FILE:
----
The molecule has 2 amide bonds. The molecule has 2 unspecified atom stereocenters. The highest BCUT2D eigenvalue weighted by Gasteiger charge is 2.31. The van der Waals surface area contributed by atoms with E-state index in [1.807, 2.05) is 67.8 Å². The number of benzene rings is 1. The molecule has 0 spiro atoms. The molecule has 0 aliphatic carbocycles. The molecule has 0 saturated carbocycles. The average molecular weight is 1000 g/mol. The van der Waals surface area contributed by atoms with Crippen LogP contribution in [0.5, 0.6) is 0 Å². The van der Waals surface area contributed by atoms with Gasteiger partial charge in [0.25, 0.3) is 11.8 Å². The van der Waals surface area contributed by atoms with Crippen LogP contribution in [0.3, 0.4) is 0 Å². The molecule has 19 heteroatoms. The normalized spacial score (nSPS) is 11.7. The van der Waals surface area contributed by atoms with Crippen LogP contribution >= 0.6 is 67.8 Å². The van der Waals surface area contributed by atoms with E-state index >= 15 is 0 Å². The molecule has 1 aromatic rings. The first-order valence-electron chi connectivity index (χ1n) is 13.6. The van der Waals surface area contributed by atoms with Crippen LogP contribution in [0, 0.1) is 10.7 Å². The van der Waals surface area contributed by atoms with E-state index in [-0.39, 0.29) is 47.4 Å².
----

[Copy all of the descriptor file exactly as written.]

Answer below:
The molecule has 2 amide bonds. The molecule has 2 unspecified atom stereocenters. The highest BCUT2D eigenvalue weighted by Gasteiger charge is 2.31. The van der Waals surface area contributed by atoms with E-state index in [1.807, 2.05) is 67.8 Å². The number of benzene rings is 1. The molecule has 0 spiro atoms. The molecule has 0 aliphatic carbocycles. The molecule has 0 saturated carbocycles. The average molecular weight is 1000 g/mol. The van der Waals surface area contributed by atoms with Crippen LogP contribution in [0.5, 0.6) is 0 Å². The van der Waals surface area contributed by atoms with Gasteiger partial charge in [0.25, 0.3) is 11.8 Å². The van der Waals surface area contributed by atoms with Crippen LogP contribution in [0.3, 0.4) is 0 Å². The molecule has 19 heteroatoms. The normalized spacial score (nSPS) is 11.7. The van der Waals surface area contributed by atoms with Crippen LogP contribution >= 0.6 is 67.8 Å². The van der Waals surface area contributed by atoms with E-state index >= 15 is 0 Å². The molecule has 1 aromatic rings. The first-order valence-electron chi connectivity index (χ1n) is 13.6. The van der Waals surface area contributed by atoms with Crippen LogP contribution in [0, 0.1) is 10.7 Å². The van der Waals surface area contributed by atoms with E-state index in [-0.39, 0.29) is 47.4 Å².